ABSTRACT: For nearly 50 years, vaccination of high-risk individuals has led to a decrease in the incidence of invasive pneumococcal diseases, such as bacteremia and meningitis. However, for older adult populations, PPSV23 (Pneumovax 23) has not demonstrated consistent protection against pneumococcal pneumonia in clinical trials. Based on recent data from the CAPiTA trial showing both decreased episodes of community acquired pneumonia and a reduction of invasive pneumococcal disease, the CDC’s Advisory Committee on Immunization Practices recently updated the vaccination schedule to include both PPSV23 and PCV13 (Prevnar 13) for those aged >65 years.
Infections from Streptococcus pneumoniae, also referred to as pneumococcus, remain a significant public health burden. Presenting as major syndromes such as pneumonia, bacteremia, or meningitis, pneumococcal infections cause significant morbidity and mortality. In 2011, more than 35,000 cases of invasive pneumococcal disease (defined as infection of a normally sterile site) caused 4,200 deaths in the United States.1 Of these cases, the adult population aged >65 years, together with pediatric patients aged <5 years, experienced the highest incidence of disease.1 S pneumoniae remains the most commonly identified pathogen in community acquired pneumonia (CAP), which is the most common presentation of pneumococcal disease.2
Most strains of this gram-positive, alpha-hemolytic facultative anaerobe are encapsulated, leading to its pathogenic virulence in humans. These antigenic capsular polysaccharides serve as the classification system for S pneumoniae, with over 90 identified serotypes.1 Although all serotypes may cause serious disease, a relatively limited number cause invasive disease, making vaccination programs fundamentally effective.1,3
History and Effectiveness
Attempts to develop a vaccine against S pneumoniae began as early as 1911, with renewed interest developing in the 1960s; patients were still dying from pneumococcal disease despite treatment with antibiotic therapy.1 Two types of vaccines are currently available: a polysaccharide vaccine composed of purified preparations of pneumococcal capsular polysaccharides and a conjugate vaccine of capsular polysaccharides linked to a nontoxic variant of a diphtheria toxin.1,3 The first pneumococcal vaccine was FDA-approved in 1977 and contained purified antigen from 14 types of pneumococcal bacteria. This was replaced in 1983 with a 23-valent polysaccharide vaccine (PPSV23, Pneumovax 23; Merck) containing antigens from 23 types of S pneumoniae that are known to cause 88% of bacteremic pneumococcal disease.1 In 2000, the first conjugate vaccine was developed (PCV7) but has since been replaced by the currently available PCV13 (Prevnar 13; Pfizer) in 2010.1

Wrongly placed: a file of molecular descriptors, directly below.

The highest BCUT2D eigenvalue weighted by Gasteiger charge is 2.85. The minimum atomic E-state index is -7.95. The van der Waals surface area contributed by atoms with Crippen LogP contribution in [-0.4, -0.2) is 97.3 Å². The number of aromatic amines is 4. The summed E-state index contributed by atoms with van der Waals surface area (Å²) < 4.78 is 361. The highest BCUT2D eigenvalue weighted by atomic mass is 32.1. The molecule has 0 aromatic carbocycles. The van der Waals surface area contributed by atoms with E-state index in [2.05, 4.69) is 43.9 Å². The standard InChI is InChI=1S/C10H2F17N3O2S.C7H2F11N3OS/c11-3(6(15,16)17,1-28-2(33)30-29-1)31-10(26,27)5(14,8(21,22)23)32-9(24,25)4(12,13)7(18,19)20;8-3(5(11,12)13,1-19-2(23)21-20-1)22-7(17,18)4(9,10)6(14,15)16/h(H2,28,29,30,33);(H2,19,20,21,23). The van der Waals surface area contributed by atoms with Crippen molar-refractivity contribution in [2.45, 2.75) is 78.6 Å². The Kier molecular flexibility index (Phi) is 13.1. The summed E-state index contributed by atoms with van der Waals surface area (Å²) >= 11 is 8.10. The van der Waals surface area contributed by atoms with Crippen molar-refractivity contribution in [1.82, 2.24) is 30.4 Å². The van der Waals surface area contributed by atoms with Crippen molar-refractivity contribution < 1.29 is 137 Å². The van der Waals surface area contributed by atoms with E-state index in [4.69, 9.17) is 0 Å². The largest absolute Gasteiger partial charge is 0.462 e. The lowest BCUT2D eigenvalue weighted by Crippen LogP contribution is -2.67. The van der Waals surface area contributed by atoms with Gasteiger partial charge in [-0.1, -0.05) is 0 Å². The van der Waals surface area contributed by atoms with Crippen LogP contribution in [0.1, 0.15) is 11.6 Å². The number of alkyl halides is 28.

PPSV23 vaccination has demonstrated an overall prevention rate of 60% to 70% of invasive disease. It is important to note that PPSV23 has not demonstrated consistent protection against noninvasive pneumococcal pneumonia in clinical trials, and for this reason providers should avoid referring to PPSV23 as a “pneumonia vaccine.” 1,3 PCV13 has been shown to prevent 75% of invasive pneumococcal disease in adults >65 years of age and is 45% effective in preventing non-invasive pneumonia caused by the 13 strains it covers.1
In August 2014, the CDC’s Advisory Committee on Immunization Practices (ACIP) added PCV13 to the adult immunization schedule for those aged >65 years. Previously, ACIP recommended only PPSV23 for older adults.3 Now, both PCV13 and PPSV23 should be administered routinely to all adults >65 years of age (Figure 1). This updated recommendation was based on two factors: the impact of PCV13 use in children on disease in adults (via decreased transmission) and recent data regarding efficacy of PCV13 against non-invasive pneumococcal disease, such as pneumonia, in adults.3 This recommendation for routine PCV13 vaccination among adults >65 years of age will be re-evaluated in 2018 and revised if needed.3
The evidence supporting the use of PCV13 in older adults comes from the Community Acquired Pneumonia Immunization Trial (CAPiTA).4 This randomized, double-blind, placebo-controlled trial analyzed 84,496 patients aged >65 years in the Netherlands. It was designed to assess the efficacy of PCV13 in the prevention of a first episode of vaccine-type CAP, nonbacteremic and noninvasive pneumococcal CAP, and invasive pneumococcal disease. Patients were randomized to receive either a one-time dose of PCV13 or placebo. Patients who received PCV13 developed 45.6% fewer first episodes of vaccine-type preventable CAP (49 patients vs. 90 patients; P <.001).4 Forty-five percent fewer episodes of nonbacteremic and noninvasive vaccine-type CAP occurred in the PCV13 group (33 patients vs. 60 patients; P = .007).4 Additionally, these patients had 75% fewer first episodes of invasive pneumococcal disease (7 patients vs. 28 patients; P <.001).4